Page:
To use medication sprayer 2, one inserts vial 4 through proximal end 16 of body 10 so that spikes 66, 68 pierce septum 6. Pressing vial 4 in the distal direction 100 causes vial 4 and piston assembly 60 to move in distal direction 100 to compress spring 96. This also causes piston 88 to move along pump cylinder 26 towards supplemental check valve 36 and decreases the volume of the variable volume bore 28. Movement in this direction causes a flapper valve element 102 attached to a distal end at the piston 88 to drag against the cylinder wall 104, thus sealing the distal end of fluid pathway 76. This creates a higher pressure region within variable volume cylinder bore 28 forcing any fluid within the variable volume cylinder bore through check valve 36, along a conduit 106 formed in check valve housing 32, past nozzle 44 and into an ambient environment 108. At the end of this delivery stroke, return spring 96 forces piston 88, piston assembly 60, and vial 4 in proximal direction 94 from a distal position to the proximal position of FIG. 2 during a return stroke. Doing so creates a partial vacuum within variable volume cylinder bore 28 which causes liquid medication 110 within vial 4 to pass through liquid exit spike 68, along fluid pathway 76, past piston 88 and into bore 28. Simultaneously, air is drawn into vial 4 through filter 84 and air inlet spike 66 to replace the liquid medication 110 drawn into variable volume bore 28. As shown in FIG. 3, the flapper element 102 frictionally engages the cylinder wall 102 with a friction thereby fluidly coupling the fluid path 76 and the variable volume bore 28. In this way, the pressure within vial 4 remains substantially at atmospheric pressure. If desired, air inlet spike 66 could be connected to a source of inert gas, such as nitrogen, in the event that liquid medication 110 is sensitive to oxygen degradation. Repeating the reciprocal movement of vial 4 causes liquid medication 110 to be sprayed from medication sprayer 2 into ambient environment 108. The friction between the cylinder wall and the flapper element 102 is sufficient and the flapper element 102 is constructed to cause the flapper element 102 to seal the cylinder 28 from the container when the piston 88 moves towards the distal position and to fluidly couple the cylinder 28 to the container when the piston 88 moves towards the proximal position.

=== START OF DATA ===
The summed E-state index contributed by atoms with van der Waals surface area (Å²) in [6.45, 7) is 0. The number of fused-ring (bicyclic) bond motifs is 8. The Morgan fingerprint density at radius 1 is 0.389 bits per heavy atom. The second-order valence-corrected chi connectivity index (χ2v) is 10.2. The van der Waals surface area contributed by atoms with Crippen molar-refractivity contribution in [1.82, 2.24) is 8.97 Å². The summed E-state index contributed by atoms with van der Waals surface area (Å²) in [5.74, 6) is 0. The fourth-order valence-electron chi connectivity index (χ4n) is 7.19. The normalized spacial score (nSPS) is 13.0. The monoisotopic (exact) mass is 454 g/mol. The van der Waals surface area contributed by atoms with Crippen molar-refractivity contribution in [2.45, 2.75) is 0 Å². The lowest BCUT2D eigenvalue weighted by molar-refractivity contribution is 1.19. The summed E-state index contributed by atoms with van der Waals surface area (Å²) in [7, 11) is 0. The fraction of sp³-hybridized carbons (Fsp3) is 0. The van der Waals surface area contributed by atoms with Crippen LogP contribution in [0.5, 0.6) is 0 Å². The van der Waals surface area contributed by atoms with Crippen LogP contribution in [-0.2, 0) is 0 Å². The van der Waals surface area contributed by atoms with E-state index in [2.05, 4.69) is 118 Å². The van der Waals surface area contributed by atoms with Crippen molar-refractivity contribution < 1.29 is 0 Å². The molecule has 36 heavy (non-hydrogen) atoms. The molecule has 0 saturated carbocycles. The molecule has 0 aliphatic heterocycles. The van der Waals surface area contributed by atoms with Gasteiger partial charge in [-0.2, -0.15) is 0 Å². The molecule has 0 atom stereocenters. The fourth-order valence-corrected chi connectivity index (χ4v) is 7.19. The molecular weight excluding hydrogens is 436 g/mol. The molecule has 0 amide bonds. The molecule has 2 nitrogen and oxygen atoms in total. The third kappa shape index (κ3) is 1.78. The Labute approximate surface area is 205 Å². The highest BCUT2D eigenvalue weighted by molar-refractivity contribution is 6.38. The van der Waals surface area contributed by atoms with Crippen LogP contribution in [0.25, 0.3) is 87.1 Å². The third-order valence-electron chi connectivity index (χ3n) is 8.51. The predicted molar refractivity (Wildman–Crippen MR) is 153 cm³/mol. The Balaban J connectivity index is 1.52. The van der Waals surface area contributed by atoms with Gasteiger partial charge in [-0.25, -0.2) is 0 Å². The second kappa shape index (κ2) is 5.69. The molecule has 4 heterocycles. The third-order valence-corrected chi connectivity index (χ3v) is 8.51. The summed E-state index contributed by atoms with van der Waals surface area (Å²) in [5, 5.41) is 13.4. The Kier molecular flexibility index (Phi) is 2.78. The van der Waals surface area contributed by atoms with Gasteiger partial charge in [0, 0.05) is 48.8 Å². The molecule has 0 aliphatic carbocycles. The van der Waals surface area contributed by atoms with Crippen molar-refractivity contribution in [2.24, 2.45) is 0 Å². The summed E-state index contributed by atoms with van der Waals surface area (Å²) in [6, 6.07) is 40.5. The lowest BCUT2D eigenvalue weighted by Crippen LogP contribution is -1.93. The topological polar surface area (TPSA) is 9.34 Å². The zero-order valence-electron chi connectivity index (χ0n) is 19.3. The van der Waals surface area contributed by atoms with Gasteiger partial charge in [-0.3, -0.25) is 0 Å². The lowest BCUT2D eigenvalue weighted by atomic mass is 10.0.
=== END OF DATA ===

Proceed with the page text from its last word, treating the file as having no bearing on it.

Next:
Vial 4 is preferably a conventional glass vial. Most of the parts of sprayer 2 can be made of a medical grade plastic, such as polycarbonate. Spikes 66, 68 are medical grade stainless steel needles while return spring 96 is medical grade stainless steel as well. Piston 88 and supplemental check valve 36 are both silistac rubber. Other materials may be used as well.
Modification and variation can be made to the disclosed embodiment without departing from the subject of the invention as defined in the following claims.
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|U.S. Classification||128/200.14, 128/200.22|
|International Classification||A61M35/00, B05B11/00|
|Cooperative Classification||B05B11/3074, B05B11/3047, B05B11/3001, A61M35/003|
|European Classification||B05B11/30C, B05B11/30H1D2, B05B11/30H8B, A61M35/00B|
|9 Feb 1999||REMI||Maintenance fee reminder mailed|
|28 Sep 1999||FP||Expired due to failure to pay maintenance fee|
Effective date: 19990718
|10 Mar 2000||SULP||Surcharge for late payment|
|20 Jul 2000||FPAY||Fee payment|
Year of fee payment: 4
|20 Jul 2000||SULP||Surcharge for late payment|
|19 Sep 2000||PRDP||Patent reinstated due to the acceptance of a late maintenance fee|
Effective date: 20000804
|18 Jul 2003||LAPS||Lapse for failure to pay maintenance fees|
|16 Sep 2003||FP||Expired due to failure to pay maintenance fee|
Effective date: 20030718